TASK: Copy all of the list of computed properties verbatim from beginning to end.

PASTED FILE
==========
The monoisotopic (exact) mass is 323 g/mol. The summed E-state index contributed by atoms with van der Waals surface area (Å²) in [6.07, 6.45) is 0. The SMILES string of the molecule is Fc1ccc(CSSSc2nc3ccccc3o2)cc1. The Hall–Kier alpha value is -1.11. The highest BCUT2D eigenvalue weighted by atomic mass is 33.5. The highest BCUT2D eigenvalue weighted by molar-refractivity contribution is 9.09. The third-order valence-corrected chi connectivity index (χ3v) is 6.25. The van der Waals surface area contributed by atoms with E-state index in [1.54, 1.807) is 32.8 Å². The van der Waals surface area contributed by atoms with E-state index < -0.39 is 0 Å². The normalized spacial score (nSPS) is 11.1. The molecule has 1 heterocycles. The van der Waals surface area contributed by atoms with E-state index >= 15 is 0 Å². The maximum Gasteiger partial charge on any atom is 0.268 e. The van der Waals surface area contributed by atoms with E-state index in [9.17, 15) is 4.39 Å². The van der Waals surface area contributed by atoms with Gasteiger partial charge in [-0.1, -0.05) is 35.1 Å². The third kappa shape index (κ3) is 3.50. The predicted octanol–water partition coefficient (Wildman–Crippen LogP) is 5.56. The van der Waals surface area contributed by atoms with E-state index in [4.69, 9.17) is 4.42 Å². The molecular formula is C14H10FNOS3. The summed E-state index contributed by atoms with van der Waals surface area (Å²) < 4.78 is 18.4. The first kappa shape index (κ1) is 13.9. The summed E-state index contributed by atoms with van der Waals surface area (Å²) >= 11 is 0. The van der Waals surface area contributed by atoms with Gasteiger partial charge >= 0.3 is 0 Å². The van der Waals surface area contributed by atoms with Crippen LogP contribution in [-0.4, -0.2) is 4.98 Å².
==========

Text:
The monoisotopic (exact) mass is 323 g/mol. The summed E-state index contributed by atoms with van der Waals surface area (Å²) in [6.07, 6.45) is 0. The SMILES string of the molecule is Fc1ccc(CSSSc2nc3ccccc3o2)cc1. The Hall–Kier alpha value is -1.11. The highest BCUT2D eigenvalue weighted by atomic mass is 33.5. The highest BCUT2D eigenvalue weighted by molar-refractivity contribution is 9.09. The third-order valence-corrected chi connectivity index (χ3v) is 6.25. The van der Waals surface area contributed by atoms with E-state index in [1.54, 1.807) is 32.8 Å². The van der Waals surface area contributed by atoms with E-state index < -0.39 is 0 Å². The normalized spacial score (nSPS) is 11.1. The molecule has 1 heterocycles. The van der Waals surface area contributed by atoms with E-state index >= 15 is 0 Å². The maximum Gasteiger partial charge on any atom is 0.268 e. The van der Waals surface area contributed by atoms with E-state index in [9.17, 15) is 4.39 Å². The van der Waals surface area contributed by atoms with Gasteiger partial charge in [-0.1, -0.05) is 35.1 Å². The third kappa shape index (κ3) is 3.50. The predicted octanol–water partition coefficient (Wildman–Crippen LogP) is 5.56. The van der Waals surface area contributed by atoms with E-state index in [4.69, 9.17) is 4.42 Å². The molecular formula is C14H10FNOS3. The summed E-state index contributed by atoms with van der Waals surface area (Å²) < 4.78 is 18.4. The first kappa shape index (κ1) is 13.9. The summed E-state index contributed by atoms with van der Waals surface area (Å²) >= 11 is 0. The van der Waals surface area contributed by atoms with Gasteiger partial charge >= 0.3 is 0 Å². The van der Waals surface area contributed by atoms with Crippen LogP contribution in [-0.4, -0.2) is 4.98 Å².